Resurrection In Exile
The prophet Jeremiah was not a popular man. His prophesy was one of defeat; the armies of Babylon, which had been overtaking the kingdoms surrounding Israel, were encroaching. Many prophets were preaching God’s deliverance from the coming war and an impending peace and prosperity. Jeremiah called them liars, dangerous to the people of God. The only way out, he said, is through.
His witness was to a God who does not abandon, but to a God who goes with us into uncertainty, into chaos and confusion, into fear and trembling, even into the grave. The people of God are going into exile; do not let anyone convince you otherwise. And in exile, we will still be the people of God. This is possibly the most radical part of monotheism: our God, and our belovedness by God, can never be undone. Times of great suffering and trial are times when we must cling closely to our trust in the power of Love and the possibility of transforming grace. This is the meaning of Easter; the only way out is through.
Just past halfway through the Book of Jeremiah (ch. 29), a word to the people is given:
Thus says the Lord of hosts, the God of Israel, to all the exiles whom I have sent into exile from Jerusalem to Babylon: Build houses and live in them; plant gardens and eat what they produce. Take wives and have sons and daughters; take wives for your sons, and give your daughters in marriage, that they may bear sons and daughters; multiply there, and do not decrease. But seek the welfare of the city where I have sent you into exile, and pray to the Lord on its behalf, for in its welfare you will find your welfare... For thus says the Lord: Only when Babylon’s seventy years are completed will I visit you, and I will fulfill to you My promise and bring you back to this place. For surely, I know the plans I have for you, says the Lord, plans for your welfare and not for harm, to give you a future with hope.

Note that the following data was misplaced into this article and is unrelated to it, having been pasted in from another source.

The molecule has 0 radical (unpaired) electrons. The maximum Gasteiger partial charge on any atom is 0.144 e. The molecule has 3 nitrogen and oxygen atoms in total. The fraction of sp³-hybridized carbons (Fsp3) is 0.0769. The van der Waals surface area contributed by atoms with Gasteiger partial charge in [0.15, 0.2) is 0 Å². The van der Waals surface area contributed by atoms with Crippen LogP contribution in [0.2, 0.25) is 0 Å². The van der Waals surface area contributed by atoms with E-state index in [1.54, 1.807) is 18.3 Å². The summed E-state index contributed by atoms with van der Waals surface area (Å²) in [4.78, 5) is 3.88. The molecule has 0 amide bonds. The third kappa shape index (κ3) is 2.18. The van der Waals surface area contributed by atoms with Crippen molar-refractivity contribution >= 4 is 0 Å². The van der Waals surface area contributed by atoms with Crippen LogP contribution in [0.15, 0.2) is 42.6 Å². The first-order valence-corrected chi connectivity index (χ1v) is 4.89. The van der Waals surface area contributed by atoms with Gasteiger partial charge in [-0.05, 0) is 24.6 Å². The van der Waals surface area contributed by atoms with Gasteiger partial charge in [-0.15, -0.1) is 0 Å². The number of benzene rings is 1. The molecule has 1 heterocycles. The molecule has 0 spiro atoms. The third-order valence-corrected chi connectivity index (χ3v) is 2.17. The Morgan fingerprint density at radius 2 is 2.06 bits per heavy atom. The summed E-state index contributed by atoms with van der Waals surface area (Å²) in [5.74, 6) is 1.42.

This prophetic word was for the Israelites headed into exile thousands of years ago, and is for us today, who are in exile during these days of quarantine. We will commemorate the murder, burial, and resurrection of God’s Anointed One in exile. We will celebrate and mourn and learn and connect, in exile. We will be people out of place for much time to come. And God will be with us. This is not life interrupted; this is life, which is always being interrupted and re-directed and transformed. Perhaps God has something powerful to teach us in exile. The only way to know is to listen; the only way out is through.
Now is the time for us, as people of faith, to admit our powerlessness over the reality of exile. Jeremiah was unambiguous in his prophetic speech, both about the coming difficulty AND the companionship of God in the midst of it all. In accepting our powerlessness, each of us can find opportunities to deepen our faith and expand our service in new ways.
"But seek the welfare of the city where I have sent you into exile, and pray to the Lord on its behalf, for in its welfare you will find your welfare.”
As we grieve the loss of what we have left behind, and as we contemplate the mystery of what we will return to, let us be present to the possibilities of abundant life that can be found in exile. The only way out is through.
In Peace, and with Love, Pastor Andrew